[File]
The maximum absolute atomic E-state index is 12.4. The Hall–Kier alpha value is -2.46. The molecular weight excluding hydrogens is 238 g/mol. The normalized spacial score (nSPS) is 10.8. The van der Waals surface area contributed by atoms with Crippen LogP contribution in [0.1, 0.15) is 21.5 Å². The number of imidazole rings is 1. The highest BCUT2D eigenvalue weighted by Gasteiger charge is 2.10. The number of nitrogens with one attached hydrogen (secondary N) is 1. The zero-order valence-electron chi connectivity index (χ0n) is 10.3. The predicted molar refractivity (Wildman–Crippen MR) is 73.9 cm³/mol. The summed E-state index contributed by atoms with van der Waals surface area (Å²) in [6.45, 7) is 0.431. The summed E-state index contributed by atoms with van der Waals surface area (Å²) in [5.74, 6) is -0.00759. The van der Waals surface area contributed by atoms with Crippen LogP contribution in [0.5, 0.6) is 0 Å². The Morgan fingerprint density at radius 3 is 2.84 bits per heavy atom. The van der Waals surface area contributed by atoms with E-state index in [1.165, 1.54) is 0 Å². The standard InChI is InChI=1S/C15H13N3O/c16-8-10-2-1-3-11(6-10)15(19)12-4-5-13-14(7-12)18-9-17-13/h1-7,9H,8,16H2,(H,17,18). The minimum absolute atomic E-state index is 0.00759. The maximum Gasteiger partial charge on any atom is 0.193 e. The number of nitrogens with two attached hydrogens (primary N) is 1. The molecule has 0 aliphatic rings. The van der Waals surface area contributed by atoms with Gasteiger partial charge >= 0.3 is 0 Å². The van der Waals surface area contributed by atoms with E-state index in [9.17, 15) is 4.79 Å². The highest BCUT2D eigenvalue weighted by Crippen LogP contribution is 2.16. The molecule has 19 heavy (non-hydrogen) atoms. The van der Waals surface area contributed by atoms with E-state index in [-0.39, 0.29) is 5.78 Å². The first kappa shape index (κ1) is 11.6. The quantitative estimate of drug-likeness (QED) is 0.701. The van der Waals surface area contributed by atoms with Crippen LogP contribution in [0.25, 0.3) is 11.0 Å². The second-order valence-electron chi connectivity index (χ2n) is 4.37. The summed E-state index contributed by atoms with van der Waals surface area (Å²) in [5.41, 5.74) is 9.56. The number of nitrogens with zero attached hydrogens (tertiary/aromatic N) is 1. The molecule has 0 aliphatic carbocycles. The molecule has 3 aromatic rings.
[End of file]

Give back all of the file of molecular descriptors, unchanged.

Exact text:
The maximum absolute atomic E-state index is 12.4. The Hall–Kier alpha value is -2.46. The molecular weight excluding hydrogens is 238 g/mol. The normalized spacial score (nSPS) is 10.8. The van der Waals surface area contributed by atoms with Crippen LogP contribution in [0.1, 0.15) is 21.5 Å². The number of imidazole rings is 1. The highest BCUT2D eigenvalue weighted by Gasteiger charge is 2.10. The number of nitrogens with one attached hydrogen (secondary N) is 1. The zero-order valence-electron chi connectivity index (χ0n) is 10.3. The predicted molar refractivity (Wildman–Crippen MR) is 73.9 cm³/mol. The summed E-state index contributed by atoms with van der Waals surface area (Å²) in [6.45, 7) is 0.431. The summed E-state index contributed by atoms with van der Waals surface area (Å²) in [5.74, 6) is -0.00759. The van der Waals surface area contributed by atoms with Crippen LogP contribution in [0.5, 0.6) is 0 Å². The Morgan fingerprint density at radius 3 is 2.84 bits per heavy atom. The van der Waals surface area contributed by atoms with E-state index in [1.165, 1.54) is 0 Å². The standard InChI is InChI=1S/C15H13N3O/c16-8-10-2-1-3-11(6-10)15(19)12-4-5-13-14(7-12)18-9-17-13/h1-7,9H,8,16H2,(H,17,18). The minimum absolute atomic E-state index is 0.00759. The maximum Gasteiger partial charge on any atom is 0.193 e. The number of nitrogens with two attached hydrogens (primary N) is 1. The molecule has 0 aliphatic rings. The van der Waals surface area contributed by atoms with Gasteiger partial charge >= 0.3 is 0 Å². The van der Waals surface area contributed by atoms with E-state index in [9.17, 15) is 4.79 Å². The highest BCUT2D eigenvalue weighted by Crippen LogP contribution is 2.16. The molecule has 19 heavy (non-hydrogen) atoms. The van der Waals surface area contributed by atoms with E-state index in [-0.39, 0.29) is 5.78 Å². The first kappa shape index (κ1) is 11.6. The quantitative estimate of drug-likeness (QED) is 0.701. The van der Waals surface area contributed by atoms with Crippen LogP contribution in [0.25, 0.3) is 11.0 Å². The second-order valence-electron chi connectivity index (χ2n) is 4.37. The summed E-state index contributed by atoms with van der Waals surface area (Å²) in [5.41, 5.74) is 9.56. The number of nitrogens with zero attached hydrogens (tertiary/aromatic N) is 1. The molecule has 0 aliphatic carbocycles. The molecule has 3 aromatic rings.